The Pomme de Terre River Association’s Seasonal Technician, Nicole, is well into the 2017 field season. Nicole hit the ground running this past May monitoring 30+ sites including lakes, stretches of the Pomme de Terre River, and tributaries to the PdT to investigate the health of our waters. These efforts are part of a two-year intensive monitoring cycle that that will help determine the overall health of our local waters. Data collected from this (and next) season will be incorporated into a Watershed Restoration and Protection Strategy (WRAPS) report. The WRAPS summarize the current conditions of the watershed and includes restoration and protection strategies for the Pomme de Terre for the next 10 years. The first WRAPS for the Pomme de Terre was completed in 2007.
Of course, the Association is not alone. Other entities such as the MN Pollution Control Agency (MPCA), the Department of Natural Resources (DNR), and other various non-governmental organizations are busy collecting information on Stream and Lake Chemistry, Biology, and Geomorphology that will be incorporated in the upcoming WRAPS report for the Pomme de Terre watershed.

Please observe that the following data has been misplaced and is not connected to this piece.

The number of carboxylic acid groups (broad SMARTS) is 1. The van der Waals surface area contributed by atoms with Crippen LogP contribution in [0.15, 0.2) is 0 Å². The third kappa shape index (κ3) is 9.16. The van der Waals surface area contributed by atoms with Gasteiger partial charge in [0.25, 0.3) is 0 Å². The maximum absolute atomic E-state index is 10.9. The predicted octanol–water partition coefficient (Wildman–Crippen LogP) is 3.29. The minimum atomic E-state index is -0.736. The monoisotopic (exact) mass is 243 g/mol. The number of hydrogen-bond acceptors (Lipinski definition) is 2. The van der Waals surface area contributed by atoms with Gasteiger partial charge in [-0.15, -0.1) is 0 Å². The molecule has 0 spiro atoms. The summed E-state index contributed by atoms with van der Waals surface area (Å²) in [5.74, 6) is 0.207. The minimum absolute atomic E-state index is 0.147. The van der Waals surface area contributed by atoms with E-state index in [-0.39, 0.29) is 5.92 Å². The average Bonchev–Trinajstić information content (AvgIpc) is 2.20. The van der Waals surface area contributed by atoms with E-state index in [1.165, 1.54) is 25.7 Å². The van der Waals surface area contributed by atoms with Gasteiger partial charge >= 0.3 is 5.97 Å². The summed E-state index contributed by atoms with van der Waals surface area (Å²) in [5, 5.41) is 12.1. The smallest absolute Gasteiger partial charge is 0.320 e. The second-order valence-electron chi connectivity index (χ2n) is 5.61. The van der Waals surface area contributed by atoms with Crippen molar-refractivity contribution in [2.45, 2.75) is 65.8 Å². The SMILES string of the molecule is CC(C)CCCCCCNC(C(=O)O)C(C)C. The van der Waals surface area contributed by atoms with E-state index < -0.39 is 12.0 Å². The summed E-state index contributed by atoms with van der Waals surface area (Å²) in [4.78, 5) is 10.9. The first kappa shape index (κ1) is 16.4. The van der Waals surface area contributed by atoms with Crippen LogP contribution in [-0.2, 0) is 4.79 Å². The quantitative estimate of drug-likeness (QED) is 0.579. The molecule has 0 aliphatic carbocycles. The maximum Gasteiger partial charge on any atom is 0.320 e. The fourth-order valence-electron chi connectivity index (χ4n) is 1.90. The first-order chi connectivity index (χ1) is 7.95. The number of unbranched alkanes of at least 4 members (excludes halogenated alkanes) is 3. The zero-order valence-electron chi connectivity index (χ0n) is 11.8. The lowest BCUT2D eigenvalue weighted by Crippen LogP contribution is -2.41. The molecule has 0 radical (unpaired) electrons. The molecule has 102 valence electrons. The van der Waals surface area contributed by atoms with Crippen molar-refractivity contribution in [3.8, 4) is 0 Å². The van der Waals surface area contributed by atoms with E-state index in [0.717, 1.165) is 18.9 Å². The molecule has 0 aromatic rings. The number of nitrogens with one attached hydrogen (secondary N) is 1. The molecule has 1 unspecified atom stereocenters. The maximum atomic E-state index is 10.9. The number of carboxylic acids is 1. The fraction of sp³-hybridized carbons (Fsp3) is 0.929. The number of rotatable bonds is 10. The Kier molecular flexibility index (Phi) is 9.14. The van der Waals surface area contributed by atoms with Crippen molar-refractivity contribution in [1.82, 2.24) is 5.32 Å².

Out in the field Nicole monitors and collects data using a field sonde to record temperature, pH, dissolved oxygen, and specific conductivity. In order to test for Turbidity (water clarity), Nicole uses a secchi disk, for lakes, or a secchi tube, for streams. Samples for Phosphorus, Nitrogen, E.Coli, and other chemical parameters of interest are collected and sent to an environmental laboratory to be analyzed.
Monitoring water quality is an important part of future management and prioritization to help protect our waterways from excessive degradation. Water quality is not only important to aquatic life, but also to recreation, economics, agriculture, and human health and safety. The more we know about our waters the better we will be able to recognize,improve, and protect them.
More information on how nutrients and turbidity affect water quality can be found here: